Effective control systems tend to have certain qualities in common. These can be stated thus:
The control system must be suitable to the needs of an organization. It must conform to the nature and needs of the job and the area to be controlled. For example, the control system used in production department will be different from that used in sales department.
The control system should be easy to understand and operate. A complicated control system will cause unnecessary mistakes, confusion and frustration among employees. When the control system is understood properly, employees can interpret the same in a right way and ensure its implementation. To be useful the control system must focus attention on key, strategic and important factors which are critical to performance. Insignificant deviations need not be looked into. By concentrating attention on important aspects, managers can save their time and meet problems head-on in an effective manner.
Sound and economical: The system of control should be economical and easy to maintain. Any system of control has to justify the benefits that it gives in relation to the costs it incurs. To minimize costs, management should try to impose the least amount of control that is necessary to produce the desired results.
We live in a world of supersonic changes. Competitive, technological and other environmental changes force organizations to change their plans. As a result, control should be necessarily flexible. It must be flexible enough to adjust to adverse changes or to take advantage of new opportunities.
An effective control system should be forward looking. It must provide timely information on deviations. Any departure from the standard should be caught as soon as possible. This helps managers to take remedial steps immediately before things go out of gear.
Controls must be reasonable. They must be attainable. If they are too high or unreasonable, they no longer motivate employees. On the other hand, when controls are set at low levels, they do not pose any challenge to employees. They do not stretch their talents. Therefore, control standards should be reasonable they should challenge and stretch people to reach higher performance without being demotivating.
A control system would be effective only when it is objective and impersonal. It should not be subjective and arbitrary. When standards are set in clear terms, it is easy to evaluate performance. Vague standards are not easily understood and hence, not achieved in a right way. Controls should be accurate and unbiased. If they are unreliable and subjective, people will resent them.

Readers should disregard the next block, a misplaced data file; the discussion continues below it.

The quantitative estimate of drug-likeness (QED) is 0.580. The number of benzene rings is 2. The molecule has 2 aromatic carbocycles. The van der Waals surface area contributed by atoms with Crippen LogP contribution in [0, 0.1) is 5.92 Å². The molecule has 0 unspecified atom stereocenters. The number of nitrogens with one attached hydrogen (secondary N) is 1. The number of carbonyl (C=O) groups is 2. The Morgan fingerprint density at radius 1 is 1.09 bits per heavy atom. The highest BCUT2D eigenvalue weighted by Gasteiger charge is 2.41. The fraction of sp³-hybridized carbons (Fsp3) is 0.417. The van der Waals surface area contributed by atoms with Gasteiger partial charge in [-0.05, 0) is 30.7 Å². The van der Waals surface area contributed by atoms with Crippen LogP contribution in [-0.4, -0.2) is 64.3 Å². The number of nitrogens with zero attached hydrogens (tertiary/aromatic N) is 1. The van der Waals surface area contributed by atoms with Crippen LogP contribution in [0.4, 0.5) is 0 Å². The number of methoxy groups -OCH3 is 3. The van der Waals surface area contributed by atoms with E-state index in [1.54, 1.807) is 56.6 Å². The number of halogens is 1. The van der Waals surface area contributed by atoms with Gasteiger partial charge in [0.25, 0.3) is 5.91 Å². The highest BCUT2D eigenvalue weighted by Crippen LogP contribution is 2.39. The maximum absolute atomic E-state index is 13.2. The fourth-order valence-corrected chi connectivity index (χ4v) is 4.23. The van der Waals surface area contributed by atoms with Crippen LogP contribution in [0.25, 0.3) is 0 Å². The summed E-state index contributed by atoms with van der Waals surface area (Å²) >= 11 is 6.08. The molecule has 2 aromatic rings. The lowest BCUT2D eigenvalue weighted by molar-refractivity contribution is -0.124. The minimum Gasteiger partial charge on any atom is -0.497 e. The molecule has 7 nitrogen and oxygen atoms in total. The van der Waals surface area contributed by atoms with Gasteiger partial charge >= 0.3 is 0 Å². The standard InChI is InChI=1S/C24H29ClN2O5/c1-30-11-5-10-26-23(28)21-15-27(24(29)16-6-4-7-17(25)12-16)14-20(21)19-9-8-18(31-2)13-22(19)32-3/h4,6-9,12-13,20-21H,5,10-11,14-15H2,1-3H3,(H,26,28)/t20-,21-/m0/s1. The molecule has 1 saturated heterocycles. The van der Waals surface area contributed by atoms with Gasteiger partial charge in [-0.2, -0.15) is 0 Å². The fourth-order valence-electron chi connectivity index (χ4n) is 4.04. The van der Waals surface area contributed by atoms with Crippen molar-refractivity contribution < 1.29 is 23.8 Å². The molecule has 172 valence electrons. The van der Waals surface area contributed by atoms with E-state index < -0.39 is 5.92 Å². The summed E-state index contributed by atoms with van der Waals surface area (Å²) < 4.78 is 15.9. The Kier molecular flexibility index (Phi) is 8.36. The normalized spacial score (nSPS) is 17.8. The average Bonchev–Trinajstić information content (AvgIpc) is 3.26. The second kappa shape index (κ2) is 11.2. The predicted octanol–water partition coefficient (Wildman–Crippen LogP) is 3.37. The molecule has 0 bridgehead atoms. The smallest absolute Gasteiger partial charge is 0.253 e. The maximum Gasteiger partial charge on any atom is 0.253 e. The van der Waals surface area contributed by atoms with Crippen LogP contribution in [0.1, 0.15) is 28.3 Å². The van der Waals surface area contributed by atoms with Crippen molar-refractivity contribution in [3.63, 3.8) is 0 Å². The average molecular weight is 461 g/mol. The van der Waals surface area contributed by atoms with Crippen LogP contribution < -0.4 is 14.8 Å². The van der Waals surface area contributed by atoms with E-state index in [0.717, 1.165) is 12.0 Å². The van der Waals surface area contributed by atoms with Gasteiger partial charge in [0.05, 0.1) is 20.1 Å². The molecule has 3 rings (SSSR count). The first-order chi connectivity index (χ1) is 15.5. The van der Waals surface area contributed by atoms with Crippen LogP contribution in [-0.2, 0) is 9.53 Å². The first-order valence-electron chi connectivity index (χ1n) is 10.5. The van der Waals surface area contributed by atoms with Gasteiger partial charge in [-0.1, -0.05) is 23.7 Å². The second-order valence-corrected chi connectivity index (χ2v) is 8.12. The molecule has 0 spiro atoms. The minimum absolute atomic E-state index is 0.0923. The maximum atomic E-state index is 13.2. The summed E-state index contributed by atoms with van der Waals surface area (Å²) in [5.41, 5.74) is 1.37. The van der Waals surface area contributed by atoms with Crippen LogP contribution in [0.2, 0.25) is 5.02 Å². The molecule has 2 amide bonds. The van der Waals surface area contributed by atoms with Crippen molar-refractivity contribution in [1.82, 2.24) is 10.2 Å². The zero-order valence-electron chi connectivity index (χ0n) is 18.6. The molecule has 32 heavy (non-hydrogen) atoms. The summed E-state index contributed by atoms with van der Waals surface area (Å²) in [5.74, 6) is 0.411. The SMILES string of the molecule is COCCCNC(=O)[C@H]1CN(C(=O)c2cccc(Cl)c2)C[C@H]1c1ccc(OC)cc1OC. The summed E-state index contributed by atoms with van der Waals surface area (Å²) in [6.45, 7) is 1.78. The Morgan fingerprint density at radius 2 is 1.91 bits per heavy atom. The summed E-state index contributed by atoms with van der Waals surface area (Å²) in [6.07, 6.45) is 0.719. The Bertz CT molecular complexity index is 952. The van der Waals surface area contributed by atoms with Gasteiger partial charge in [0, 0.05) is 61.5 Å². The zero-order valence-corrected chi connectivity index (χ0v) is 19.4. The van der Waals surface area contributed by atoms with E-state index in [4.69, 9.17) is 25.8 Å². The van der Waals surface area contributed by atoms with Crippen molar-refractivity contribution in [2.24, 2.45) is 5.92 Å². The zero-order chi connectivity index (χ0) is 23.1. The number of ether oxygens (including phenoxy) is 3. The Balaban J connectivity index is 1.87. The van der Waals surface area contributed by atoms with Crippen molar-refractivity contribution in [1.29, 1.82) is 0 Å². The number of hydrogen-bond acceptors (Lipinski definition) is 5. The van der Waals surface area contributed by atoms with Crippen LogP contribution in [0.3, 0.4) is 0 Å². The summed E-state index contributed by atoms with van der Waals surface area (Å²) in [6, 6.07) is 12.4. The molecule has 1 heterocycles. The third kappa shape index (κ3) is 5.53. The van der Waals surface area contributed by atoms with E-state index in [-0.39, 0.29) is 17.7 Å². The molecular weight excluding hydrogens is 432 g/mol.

Responsibility for failure: An effective control system indicates responsibility for failures. Detecting deviations would be meaningless unless one knows where in the organization they are occurring and who is responsible for them. The control system should also point out what corrective actions are needed to keep actual performance in line with planned performance.
Controls will not work unless people want them to. They should be acceptable to those to whom they apply. Controls will be acceptable when they are 1) quantified, 2) objective 3) attainable and 4) understood by one and all.
Personal observation provides first hand and intimate knowledge of the actual operation, function or activity. The information is not filtered through others. Personal observation is a very good method, in that it can pick up omissions, facial expressions and tone of voice that may be missed by others sources. However, it is subject to personal bias. What one manager sees, another manager may not use. Moreover, it is time consuming and obtrusive and it also develops a sense of insecure feeling in subordinates that the manager is not having confidence in them. Nowadays, statistical reports are widely employed by managers in order to measure performance.
Acquisition of information through conferences, meetings, one-to-one conversations or over the telephone or telex represents the examples of oral reports. One chief limitation of this method is that there is the problem of documenting this information for future references. Any analysis or decisions made based on subjective criteria should recognize the limitations of the subject.
In large scale units, checking all items produced is not easy. In such cases, managers pick certain items at random and check the pace of work. To check performance at higher levels, managers concentrated on key or strategic points only. Performance is measured usually at periodic intervals (weekly, monthly, quarterly or yearly) without upsetting the routine work.
To make the checking process effective, the manager has to concentrate on three key aspects of measurement, viz., completeness, objectivity, and responsiveness. Complete measures provide an opportunity for the manager to concentrate on all aspects of the job instead of neglecting unmeasured tasks in favour of measured ones. Objective measures avoid the risks of bias and resentment, inherent in subjective assessment of task and people.